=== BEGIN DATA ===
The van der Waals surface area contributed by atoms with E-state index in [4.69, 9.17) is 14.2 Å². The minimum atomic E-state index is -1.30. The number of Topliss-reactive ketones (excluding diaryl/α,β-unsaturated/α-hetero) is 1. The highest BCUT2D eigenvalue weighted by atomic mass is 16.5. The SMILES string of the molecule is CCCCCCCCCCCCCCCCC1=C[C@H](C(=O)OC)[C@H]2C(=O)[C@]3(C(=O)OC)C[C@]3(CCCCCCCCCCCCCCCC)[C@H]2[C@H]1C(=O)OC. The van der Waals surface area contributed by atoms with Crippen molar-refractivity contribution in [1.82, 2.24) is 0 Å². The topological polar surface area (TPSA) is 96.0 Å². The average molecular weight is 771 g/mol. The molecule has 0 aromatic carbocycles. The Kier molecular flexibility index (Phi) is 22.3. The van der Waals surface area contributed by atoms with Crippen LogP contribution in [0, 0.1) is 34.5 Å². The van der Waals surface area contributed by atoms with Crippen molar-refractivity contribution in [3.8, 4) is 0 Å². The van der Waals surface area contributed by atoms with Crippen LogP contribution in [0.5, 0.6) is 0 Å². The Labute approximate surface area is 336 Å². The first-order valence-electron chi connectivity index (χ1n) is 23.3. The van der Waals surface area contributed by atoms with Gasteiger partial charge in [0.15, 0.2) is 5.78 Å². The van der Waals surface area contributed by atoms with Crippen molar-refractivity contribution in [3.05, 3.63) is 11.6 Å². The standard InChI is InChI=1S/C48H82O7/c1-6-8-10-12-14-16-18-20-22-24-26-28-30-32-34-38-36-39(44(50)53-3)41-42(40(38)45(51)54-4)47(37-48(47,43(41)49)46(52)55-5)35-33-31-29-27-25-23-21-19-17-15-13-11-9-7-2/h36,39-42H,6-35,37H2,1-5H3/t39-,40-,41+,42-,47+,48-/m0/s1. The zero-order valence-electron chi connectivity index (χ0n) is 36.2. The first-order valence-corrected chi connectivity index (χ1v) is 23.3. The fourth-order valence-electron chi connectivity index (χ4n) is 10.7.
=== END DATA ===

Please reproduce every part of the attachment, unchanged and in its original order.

The van der Waals surface area contributed by atoms with E-state index in [4.69, 9.17) is 14.2 Å². The minimum atomic E-state index is -1.30. The number of Topliss-reactive ketones (excluding diaryl/α,β-unsaturated/α-hetero) is 1. The highest BCUT2D eigenvalue weighted by atomic mass is 16.5. The SMILES string of the molecule is CCCCCCCCCCCCCCCCC1=C[C@H](C(=O)OC)[C@H]2C(=O)[C@]3(C(=O)OC)C[C@]3(CCCCCCCCCCCCCCCC)[C@H]2[C@H]1C(=O)OC. The van der Waals surface area contributed by atoms with Crippen molar-refractivity contribution in [1.82, 2.24) is 0 Å². The topological polar surface area (TPSA) is 96.0 Å². The average molecular weight is 771 g/mol. The molecule has 0 aromatic carbocycles. The Kier molecular flexibility index (Phi) is 22.3. The van der Waals surface area contributed by atoms with Crippen LogP contribution in [0, 0.1) is 34.5 Å². The van der Waals surface area contributed by atoms with Crippen molar-refractivity contribution in [3.8, 4) is 0 Å². The van der Waals surface area contributed by atoms with Crippen LogP contribution in [0.5, 0.6) is 0 Å². The Labute approximate surface area is 336 Å². The first-order valence-electron chi connectivity index (χ1n) is 23.3. The van der Waals surface area contributed by atoms with Gasteiger partial charge in [0.15, 0.2) is 5.78 Å². The van der Waals surface area contributed by atoms with Crippen molar-refractivity contribution in [3.05, 3.63) is 11.6 Å². The standard InChI is InChI=1S/C48H82O7/c1-6-8-10-12-14-16-18-20-22-24-26-28-30-32-34-38-36-39(44(50)53-3)41-42(40(38)45(51)54-4)47(37-48(47,43(41)49)46(52)55-5)35-33-31-29-27-25-23-21-19-17-15-13-11-9-7-2/h36,39-42H,6-35,37H2,1-5H3/t39-,40-,41+,42-,47+,48-/m0/s1. The zero-order valence-electron chi connectivity index (χ0n) is 36.2. The first-order valence-corrected chi connectivity index (χ1v) is 23.3. The fourth-order valence-electron chi connectivity index (χ4n) is 10.7.